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Homework Help: Exponential functions - converting a linear equation

  1. Oct 25, 2011 #1
    1. The problem statement, all variables and given/known data
    Ok, so I have an unknown exponential function:
    y1 = f1(t)

    By measuring the values of t and yi, a linear connection is generated between Yi (=log (yi)) and t:

    Yi = Ait + Bi.
    A1 = -2.12
    B1 = 1.96

    Problem 1: Describe f1 in the following matter:
    y1 = f1(t) = Ceλt


    3. The attempt at a solution
    I've been juggling with numbers and letters without ending up with anything reasonable.
    Ok, let's ramble down some thoughts:
    Adding log function to both sides of the functions gives

    log(y1) = log t + log -2.12 + log 1.96 = log (C) + log (e) λt

    And this is where it all ends. Any help out there? Would be much appreciated!
     
  2. jcsd
  3. Oct 25, 2011 #2

    ehild

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    The red part has no sense...

    The logarithm of y is given: log(y)=At+B=-2.12 t + 1.96.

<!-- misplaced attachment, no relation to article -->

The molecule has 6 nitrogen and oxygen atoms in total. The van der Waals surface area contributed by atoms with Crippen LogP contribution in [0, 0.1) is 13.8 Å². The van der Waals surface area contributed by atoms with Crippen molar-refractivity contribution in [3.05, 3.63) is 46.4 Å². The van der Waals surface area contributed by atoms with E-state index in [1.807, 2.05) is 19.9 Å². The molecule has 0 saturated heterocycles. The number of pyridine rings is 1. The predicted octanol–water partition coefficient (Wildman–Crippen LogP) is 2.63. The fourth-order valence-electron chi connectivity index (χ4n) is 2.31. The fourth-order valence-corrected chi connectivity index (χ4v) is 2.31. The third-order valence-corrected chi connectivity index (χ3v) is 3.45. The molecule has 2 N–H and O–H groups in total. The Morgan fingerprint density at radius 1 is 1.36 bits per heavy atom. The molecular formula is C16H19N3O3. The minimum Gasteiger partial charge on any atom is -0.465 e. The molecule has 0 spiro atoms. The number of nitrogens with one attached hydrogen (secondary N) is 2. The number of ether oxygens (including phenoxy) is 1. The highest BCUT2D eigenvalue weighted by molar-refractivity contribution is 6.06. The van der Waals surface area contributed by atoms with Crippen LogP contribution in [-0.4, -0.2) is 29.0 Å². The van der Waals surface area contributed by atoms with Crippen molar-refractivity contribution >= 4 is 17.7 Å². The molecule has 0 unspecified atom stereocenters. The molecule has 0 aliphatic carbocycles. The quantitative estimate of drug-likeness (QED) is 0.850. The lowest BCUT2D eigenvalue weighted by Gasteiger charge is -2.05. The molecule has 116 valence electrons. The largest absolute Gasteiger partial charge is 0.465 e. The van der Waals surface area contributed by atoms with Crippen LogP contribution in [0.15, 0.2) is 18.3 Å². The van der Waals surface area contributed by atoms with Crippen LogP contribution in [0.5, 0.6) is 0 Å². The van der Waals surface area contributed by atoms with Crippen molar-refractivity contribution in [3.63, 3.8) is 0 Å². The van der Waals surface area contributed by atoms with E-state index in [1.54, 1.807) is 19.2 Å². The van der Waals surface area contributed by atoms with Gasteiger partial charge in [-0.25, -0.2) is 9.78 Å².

And -2.12 t + 1.96=log(e)(λt)+log(C)

    What is the base of the logarithm?

    Compare the terms. The constant terms have to be equal on both sides, and the coefficients of the variable t also have to be equal.

    ehild
     
  4. Oct 25, 2011 #3
    Oh, of course the logarithm of y is given! Why didn't I see that before. Thanks for your reply.

    The base of the logarithm is 10, forgot to say.
    But, how do I solve it from here? This is my first go at a problem like this, so any help is appreciated. How can I solve this when I have no values for neither t, C and λ? and the log gets in the way.
     
  5. Oct 25, 2011 #4

    I like Serena

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    Welcome to PF, LizzieL! :smile:

    ehild's equation must hold for any t.
    This means that -2.12=log(e)(λ) and that 1.96=log(C).

    For instance -2.12=log(e)(λ) can be rewritten as λ=-2.12/log(e).
     
  6. Oct 25, 2011 #5
    Oh my, you guys really are angels sent from up above. Thanks a whole lot! Also for the welcome :smile:

    So, I have a similar problem:

    log(y2) = 1.85t + 1.56 = log(e)μ(t-a)

    I cannot use the same principle as before, right? Or can I?

    If I try again...

    1.85 = log(e)μ
    1.56 = -log(e)μa

    Is this way off?
     
  7. Oct 25, 2011 #6

    I like Serena

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    I'd say it is right on!! :approve:
     
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